Most object-oriented languages (some more than others) have some kind of type system. This principle simply says that we should use the type system of the language, instead of inventing our own.

What does it mean “to invent your own type system”?

Whenever you see a class with a field akin to “type”, you're not using the type system of the language, but you're attempting to create your own “type system” at runtime.

Problems and solutions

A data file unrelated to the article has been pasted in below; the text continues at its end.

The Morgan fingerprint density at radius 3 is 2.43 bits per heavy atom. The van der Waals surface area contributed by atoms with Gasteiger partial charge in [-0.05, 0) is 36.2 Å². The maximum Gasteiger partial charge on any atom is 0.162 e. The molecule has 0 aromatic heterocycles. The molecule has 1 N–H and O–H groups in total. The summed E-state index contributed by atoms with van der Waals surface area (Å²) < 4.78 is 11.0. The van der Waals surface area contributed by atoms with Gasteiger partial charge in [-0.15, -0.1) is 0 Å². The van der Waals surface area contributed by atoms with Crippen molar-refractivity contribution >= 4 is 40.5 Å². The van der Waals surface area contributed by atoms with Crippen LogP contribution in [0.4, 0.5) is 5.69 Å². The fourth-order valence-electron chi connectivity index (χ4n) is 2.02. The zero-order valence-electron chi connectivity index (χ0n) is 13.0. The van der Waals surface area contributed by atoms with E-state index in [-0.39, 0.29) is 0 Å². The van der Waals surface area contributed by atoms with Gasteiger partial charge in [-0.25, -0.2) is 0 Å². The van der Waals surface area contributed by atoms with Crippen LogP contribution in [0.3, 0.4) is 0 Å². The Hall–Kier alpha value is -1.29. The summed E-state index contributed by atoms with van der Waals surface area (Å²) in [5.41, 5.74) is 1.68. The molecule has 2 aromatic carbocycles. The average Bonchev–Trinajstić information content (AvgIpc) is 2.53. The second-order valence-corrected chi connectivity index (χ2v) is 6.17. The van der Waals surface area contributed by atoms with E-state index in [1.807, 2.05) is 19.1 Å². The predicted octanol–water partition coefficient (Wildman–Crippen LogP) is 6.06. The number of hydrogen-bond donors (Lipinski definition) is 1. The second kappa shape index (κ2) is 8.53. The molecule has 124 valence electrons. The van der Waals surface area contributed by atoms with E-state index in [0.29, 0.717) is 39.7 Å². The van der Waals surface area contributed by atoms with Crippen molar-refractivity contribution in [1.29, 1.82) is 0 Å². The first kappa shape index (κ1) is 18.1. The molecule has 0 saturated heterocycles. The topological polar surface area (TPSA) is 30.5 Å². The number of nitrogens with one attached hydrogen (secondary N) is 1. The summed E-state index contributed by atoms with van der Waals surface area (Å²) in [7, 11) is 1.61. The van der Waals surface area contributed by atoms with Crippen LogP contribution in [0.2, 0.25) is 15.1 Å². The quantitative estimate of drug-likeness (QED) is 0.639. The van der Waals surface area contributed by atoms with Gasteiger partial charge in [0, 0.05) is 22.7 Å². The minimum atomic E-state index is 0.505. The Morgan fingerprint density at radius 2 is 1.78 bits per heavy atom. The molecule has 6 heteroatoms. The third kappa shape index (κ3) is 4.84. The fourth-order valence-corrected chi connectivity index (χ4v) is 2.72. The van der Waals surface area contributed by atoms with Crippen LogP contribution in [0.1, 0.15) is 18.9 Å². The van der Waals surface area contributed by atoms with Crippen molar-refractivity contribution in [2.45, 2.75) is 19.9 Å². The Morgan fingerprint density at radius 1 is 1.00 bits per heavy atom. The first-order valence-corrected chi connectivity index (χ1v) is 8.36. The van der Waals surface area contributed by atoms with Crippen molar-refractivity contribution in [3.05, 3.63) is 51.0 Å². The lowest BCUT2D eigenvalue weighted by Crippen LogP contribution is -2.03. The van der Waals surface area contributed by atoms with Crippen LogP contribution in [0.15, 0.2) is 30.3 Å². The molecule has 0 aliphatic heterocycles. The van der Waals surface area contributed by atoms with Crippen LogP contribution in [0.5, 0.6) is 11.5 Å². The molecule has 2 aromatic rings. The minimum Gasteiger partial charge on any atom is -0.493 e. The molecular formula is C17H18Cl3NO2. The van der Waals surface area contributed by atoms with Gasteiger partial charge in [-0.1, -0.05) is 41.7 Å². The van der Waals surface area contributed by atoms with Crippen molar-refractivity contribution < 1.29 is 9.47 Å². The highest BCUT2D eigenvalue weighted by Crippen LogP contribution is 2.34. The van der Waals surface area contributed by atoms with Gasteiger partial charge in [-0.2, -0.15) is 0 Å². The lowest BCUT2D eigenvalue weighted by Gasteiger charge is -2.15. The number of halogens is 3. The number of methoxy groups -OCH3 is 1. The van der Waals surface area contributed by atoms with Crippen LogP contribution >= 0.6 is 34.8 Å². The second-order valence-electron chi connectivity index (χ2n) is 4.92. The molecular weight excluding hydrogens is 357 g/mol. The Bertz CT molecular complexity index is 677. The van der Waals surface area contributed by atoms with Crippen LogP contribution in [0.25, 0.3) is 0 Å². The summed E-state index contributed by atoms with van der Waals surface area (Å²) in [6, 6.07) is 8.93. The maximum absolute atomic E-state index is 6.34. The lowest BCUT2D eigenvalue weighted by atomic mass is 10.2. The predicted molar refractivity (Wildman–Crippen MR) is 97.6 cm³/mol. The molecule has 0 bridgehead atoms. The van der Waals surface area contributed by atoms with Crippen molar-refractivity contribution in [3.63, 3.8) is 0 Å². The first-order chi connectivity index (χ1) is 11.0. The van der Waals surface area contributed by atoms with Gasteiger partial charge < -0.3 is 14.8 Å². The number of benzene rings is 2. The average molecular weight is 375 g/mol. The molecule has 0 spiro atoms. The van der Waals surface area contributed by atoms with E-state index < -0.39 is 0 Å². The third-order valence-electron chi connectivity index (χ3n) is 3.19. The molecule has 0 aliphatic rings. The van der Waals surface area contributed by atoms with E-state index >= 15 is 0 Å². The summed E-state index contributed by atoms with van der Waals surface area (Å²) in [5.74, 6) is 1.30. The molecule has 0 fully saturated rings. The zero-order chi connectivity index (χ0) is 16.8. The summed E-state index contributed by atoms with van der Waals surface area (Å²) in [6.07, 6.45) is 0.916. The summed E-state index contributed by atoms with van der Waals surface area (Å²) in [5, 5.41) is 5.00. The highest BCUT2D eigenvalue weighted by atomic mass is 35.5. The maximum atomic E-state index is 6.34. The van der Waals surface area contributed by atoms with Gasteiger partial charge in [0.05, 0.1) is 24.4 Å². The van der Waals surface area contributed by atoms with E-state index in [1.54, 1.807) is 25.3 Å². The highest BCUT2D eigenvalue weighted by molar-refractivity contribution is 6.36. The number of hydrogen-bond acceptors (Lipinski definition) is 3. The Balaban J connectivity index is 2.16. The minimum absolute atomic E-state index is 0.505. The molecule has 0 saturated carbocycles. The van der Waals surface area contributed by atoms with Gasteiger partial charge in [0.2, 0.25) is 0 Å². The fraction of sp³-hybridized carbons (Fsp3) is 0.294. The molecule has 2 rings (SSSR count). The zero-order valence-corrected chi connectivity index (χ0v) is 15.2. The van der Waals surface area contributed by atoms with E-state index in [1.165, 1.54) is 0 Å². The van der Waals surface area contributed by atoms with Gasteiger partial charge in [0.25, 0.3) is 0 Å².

Let's consider the following pseudo-code:

How not to model types, details skipped for brevity

class ChessPiece
    public TYPE = "white";
    public firstMove(position)
        if TYPE == "white"
            throw new Exception("black is not allowed to move first")

In the example above, the red flag is the field TYPE.

What you should do instead is create two classes, one called WhitePiece which has a method firstMove, and one for BlackPiece, which doesn't – because the domain, the rules of the chess, are dictating it.

Some of the advantages of doing so:

  • you're less likely to create bugs
  • the autocomplete feature of the IDE is helping you to type more correct code